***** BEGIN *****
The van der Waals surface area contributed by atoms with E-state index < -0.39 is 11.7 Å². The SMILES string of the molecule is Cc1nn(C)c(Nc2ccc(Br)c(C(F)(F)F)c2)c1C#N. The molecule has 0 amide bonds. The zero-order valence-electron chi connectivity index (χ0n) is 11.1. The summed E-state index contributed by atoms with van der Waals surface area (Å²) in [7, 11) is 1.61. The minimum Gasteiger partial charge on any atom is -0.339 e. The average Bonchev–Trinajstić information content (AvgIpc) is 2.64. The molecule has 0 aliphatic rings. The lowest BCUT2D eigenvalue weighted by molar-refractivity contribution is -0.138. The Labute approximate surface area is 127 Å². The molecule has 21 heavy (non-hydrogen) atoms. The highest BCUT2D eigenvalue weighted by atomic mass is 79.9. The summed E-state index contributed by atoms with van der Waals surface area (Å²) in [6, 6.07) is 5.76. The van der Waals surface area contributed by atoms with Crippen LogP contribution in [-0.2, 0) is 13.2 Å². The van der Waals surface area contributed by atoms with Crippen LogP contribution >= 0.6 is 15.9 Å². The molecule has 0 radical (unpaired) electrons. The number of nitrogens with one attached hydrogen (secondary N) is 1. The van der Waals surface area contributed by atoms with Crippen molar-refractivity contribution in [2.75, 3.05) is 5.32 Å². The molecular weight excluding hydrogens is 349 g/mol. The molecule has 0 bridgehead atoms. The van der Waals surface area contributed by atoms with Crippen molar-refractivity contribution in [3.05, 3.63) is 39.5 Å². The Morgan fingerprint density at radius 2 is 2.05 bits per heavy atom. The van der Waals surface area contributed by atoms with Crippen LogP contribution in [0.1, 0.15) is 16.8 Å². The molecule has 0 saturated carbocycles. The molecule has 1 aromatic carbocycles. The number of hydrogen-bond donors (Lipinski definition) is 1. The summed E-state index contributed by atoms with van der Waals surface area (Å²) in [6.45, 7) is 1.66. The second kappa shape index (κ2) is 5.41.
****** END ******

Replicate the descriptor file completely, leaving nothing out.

The van der Waals surface area contributed by atoms with E-state index < -0.39 is 11.7 Å². The SMILES string of the molecule is Cc1nn(C)c(Nc2ccc(Br)c(C(F)(F)F)c2)c1C#N. The molecule has 0 amide bonds. The zero-order valence-electron chi connectivity index (χ0n) is 11.1. The summed E-state index contributed by atoms with van der Waals surface area (Å²) in [7, 11) is 1.61. The minimum Gasteiger partial charge on any atom is -0.339 e. The average Bonchev–Trinajstić information content (AvgIpc) is 2.64. The molecule has 0 aliphatic rings. The lowest BCUT2D eigenvalue weighted by molar-refractivity contribution is -0.138. The Labute approximate surface area is 127 Å². The molecule has 21 heavy (non-hydrogen) atoms. The highest BCUT2D eigenvalue weighted by atomic mass is 79.9. The summed E-state index contributed by atoms with van der Waals surface area (Å²) in [6, 6.07) is 5.76. The van der Waals surface area contributed by atoms with Crippen LogP contribution in [-0.2, 0) is 13.2 Å². The van der Waals surface area contributed by atoms with Crippen LogP contribution >= 0.6 is 15.9 Å². The molecule has 0 radical (unpaired) electrons. The number of nitrogens with one attached hydrogen (secondary N) is 1. The van der Waals surface area contributed by atoms with Crippen molar-refractivity contribution in [2.75, 3.05) is 5.32 Å². The molecular weight excluding hydrogens is 349 g/mol. The molecule has 0 bridgehead atoms. The van der Waals surface area contributed by atoms with Crippen molar-refractivity contribution in [3.05, 3.63) is 39.5 Å². The Morgan fingerprint density at radius 2 is 2.05 bits per heavy atom. The van der Waals surface area contributed by atoms with Crippen LogP contribution in [0.1, 0.15) is 16.8 Å². The molecule has 0 saturated carbocycles. The molecule has 1 aromatic carbocycles. The number of hydrogen-bond donors (Lipinski definition) is 1. The summed E-state index contributed by atoms with van der Waals surface area (Å²) in [6.45, 7) is 1.66. The second kappa shape index (κ2) is 5.41.